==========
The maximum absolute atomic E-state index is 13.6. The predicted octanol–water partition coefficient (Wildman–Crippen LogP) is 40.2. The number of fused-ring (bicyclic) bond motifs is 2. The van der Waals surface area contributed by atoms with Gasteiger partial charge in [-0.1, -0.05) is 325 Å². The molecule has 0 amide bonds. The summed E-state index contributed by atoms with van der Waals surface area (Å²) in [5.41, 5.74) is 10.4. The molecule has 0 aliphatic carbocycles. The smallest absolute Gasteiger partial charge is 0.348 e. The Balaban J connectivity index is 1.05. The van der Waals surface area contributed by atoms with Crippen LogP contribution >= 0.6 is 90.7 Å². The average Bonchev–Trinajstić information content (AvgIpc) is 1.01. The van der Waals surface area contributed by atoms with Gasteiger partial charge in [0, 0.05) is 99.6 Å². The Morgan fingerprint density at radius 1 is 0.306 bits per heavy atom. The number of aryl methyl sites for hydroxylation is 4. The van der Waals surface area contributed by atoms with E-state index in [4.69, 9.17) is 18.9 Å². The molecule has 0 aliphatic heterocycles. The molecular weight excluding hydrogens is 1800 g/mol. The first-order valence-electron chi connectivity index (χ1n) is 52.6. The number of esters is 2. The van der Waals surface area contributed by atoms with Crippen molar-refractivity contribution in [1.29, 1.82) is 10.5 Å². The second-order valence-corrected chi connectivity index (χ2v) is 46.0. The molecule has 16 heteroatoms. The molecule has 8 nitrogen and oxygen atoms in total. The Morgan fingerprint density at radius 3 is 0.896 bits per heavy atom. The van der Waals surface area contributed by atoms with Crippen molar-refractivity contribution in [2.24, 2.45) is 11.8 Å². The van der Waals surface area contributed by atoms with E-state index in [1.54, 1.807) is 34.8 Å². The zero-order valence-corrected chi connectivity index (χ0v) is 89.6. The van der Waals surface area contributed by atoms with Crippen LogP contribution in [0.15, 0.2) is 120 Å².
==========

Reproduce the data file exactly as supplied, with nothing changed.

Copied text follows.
The maximum absolute atomic E-state index is 13.6. The predicted octanol–water partition coefficient (Wildman–Crippen LogP) is 40.2. The number of fused-ring (bicyclic) bond motifs is 2. The van der Waals surface area contributed by atoms with Gasteiger partial charge in [-0.1, -0.05) is 325 Å². The molecule has 0 amide bonds. The summed E-state index contributed by atoms with van der Waals surface area (Å²) in [5.41, 5.74) is 10.4. The molecule has 0 aliphatic carbocycles. The smallest absolute Gasteiger partial charge is 0.348 e. The Balaban J connectivity index is 1.05. The van der Waals surface area contributed by atoms with Crippen LogP contribution >= 0.6 is 90.7 Å². The average Bonchev–Trinajstić information content (AvgIpc) is 1.01. The van der Waals surface area contributed by atoms with Gasteiger partial charge in [0, 0.05) is 99.6 Å². The Morgan fingerprint density at radius 1 is 0.306 bits per heavy atom. The number of aryl methyl sites for hydroxylation is 4. The van der Waals surface area contributed by atoms with E-state index in [4.69, 9.17) is 18.9 Å². The molecule has 0 aliphatic heterocycles. The molecular weight excluding hydrogens is 1800 g/mol. The first-order valence-electron chi connectivity index (χ1n) is 52.6. The number of esters is 2. The van der Waals surface area contributed by atoms with Crippen molar-refractivity contribution in [1.29, 1.82) is 10.5 Å². The second-order valence-corrected chi connectivity index (χ2v) is 46.0. The molecule has 16 heteroatoms. The molecule has 8 nitrogen and oxygen atoms in total. The Morgan fingerprint density at radius 3 is 0.896 bits per heavy atom. The van der Waals surface area contributed by atoms with Crippen molar-refractivity contribution in [2.24, 2.45) is 11.8 Å². The van der Waals surface area contributed by atoms with E-state index in [1.54, 1.807) is 34.8 Å². The zero-order valence-corrected chi connectivity index (χ0v) is 89.6. The van der Waals surface area contributed by atoms with Crippen LogP contribution in [0.15, 0.2) is 120 Å².